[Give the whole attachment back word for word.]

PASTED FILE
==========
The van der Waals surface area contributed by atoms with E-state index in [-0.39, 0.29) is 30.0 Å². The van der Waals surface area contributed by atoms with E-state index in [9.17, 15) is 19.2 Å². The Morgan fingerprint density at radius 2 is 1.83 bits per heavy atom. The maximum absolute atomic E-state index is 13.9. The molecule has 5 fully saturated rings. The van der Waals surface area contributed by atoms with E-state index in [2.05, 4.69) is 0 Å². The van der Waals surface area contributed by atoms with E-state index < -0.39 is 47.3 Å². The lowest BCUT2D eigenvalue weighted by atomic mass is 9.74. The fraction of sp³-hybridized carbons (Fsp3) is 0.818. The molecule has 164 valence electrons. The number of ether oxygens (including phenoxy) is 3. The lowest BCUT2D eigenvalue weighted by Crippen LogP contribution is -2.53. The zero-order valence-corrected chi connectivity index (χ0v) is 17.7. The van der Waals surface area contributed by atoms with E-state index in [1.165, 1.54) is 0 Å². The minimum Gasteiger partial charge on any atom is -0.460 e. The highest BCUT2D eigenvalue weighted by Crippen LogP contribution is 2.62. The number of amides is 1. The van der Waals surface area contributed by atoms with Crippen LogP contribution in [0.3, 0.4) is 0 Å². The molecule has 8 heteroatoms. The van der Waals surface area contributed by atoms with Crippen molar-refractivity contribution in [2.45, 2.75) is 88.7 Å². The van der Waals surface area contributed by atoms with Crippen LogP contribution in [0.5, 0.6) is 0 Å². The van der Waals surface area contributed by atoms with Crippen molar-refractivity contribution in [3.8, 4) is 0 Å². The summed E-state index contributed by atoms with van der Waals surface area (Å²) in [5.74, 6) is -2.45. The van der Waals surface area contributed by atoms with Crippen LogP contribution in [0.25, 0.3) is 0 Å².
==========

The van der Waals surface area contributed by atoms with E-state index in [-0.39, 0.29) is 30.0 Å². The van der Waals surface area contributed by atoms with E-state index in [9.17, 15) is 19.2 Å². The Morgan fingerprint density at radius 2 is 1.83 bits per heavy atom. The maximum absolute atomic E-state index is 13.9. The molecule has 5 fully saturated rings. The van der Waals surface area contributed by atoms with E-state index in [2.05, 4.69) is 0 Å². The van der Waals surface area contributed by atoms with E-state index < -0.39 is 47.3 Å². The lowest BCUT2D eigenvalue weighted by atomic mass is 9.74. The fraction of sp³-hybridized carbons (Fsp3) is 0.818. The molecule has 164 valence electrons. The number of ether oxygens (including phenoxy) is 3. The lowest BCUT2D eigenvalue weighted by Crippen LogP contribution is -2.53. The zero-order valence-corrected chi connectivity index (χ0v) is 17.7. The van der Waals surface area contributed by atoms with E-state index in [1.165, 1.54) is 0 Å². The minimum Gasteiger partial charge on any atom is -0.460 e. The highest BCUT2D eigenvalue weighted by Crippen LogP contribution is 2.62. The number of amides is 1. The van der Waals surface area contributed by atoms with Crippen LogP contribution in [0.3, 0.4) is 0 Å². The molecule has 8 heteroatoms. The van der Waals surface area contributed by atoms with Crippen molar-refractivity contribution in [2.45, 2.75) is 88.7 Å². The van der Waals surface area contributed by atoms with Crippen LogP contribution in [0.5, 0.6) is 0 Å². The van der Waals surface area contributed by atoms with Crippen molar-refractivity contribution in [3.8, 4) is 0 Å². The summed E-state index contributed by atoms with van der Waals surface area (Å²) in [5.74, 6) is -2.45. The van der Waals surface area contributed by atoms with Crippen LogP contribution in [0.25, 0.3) is 0 Å².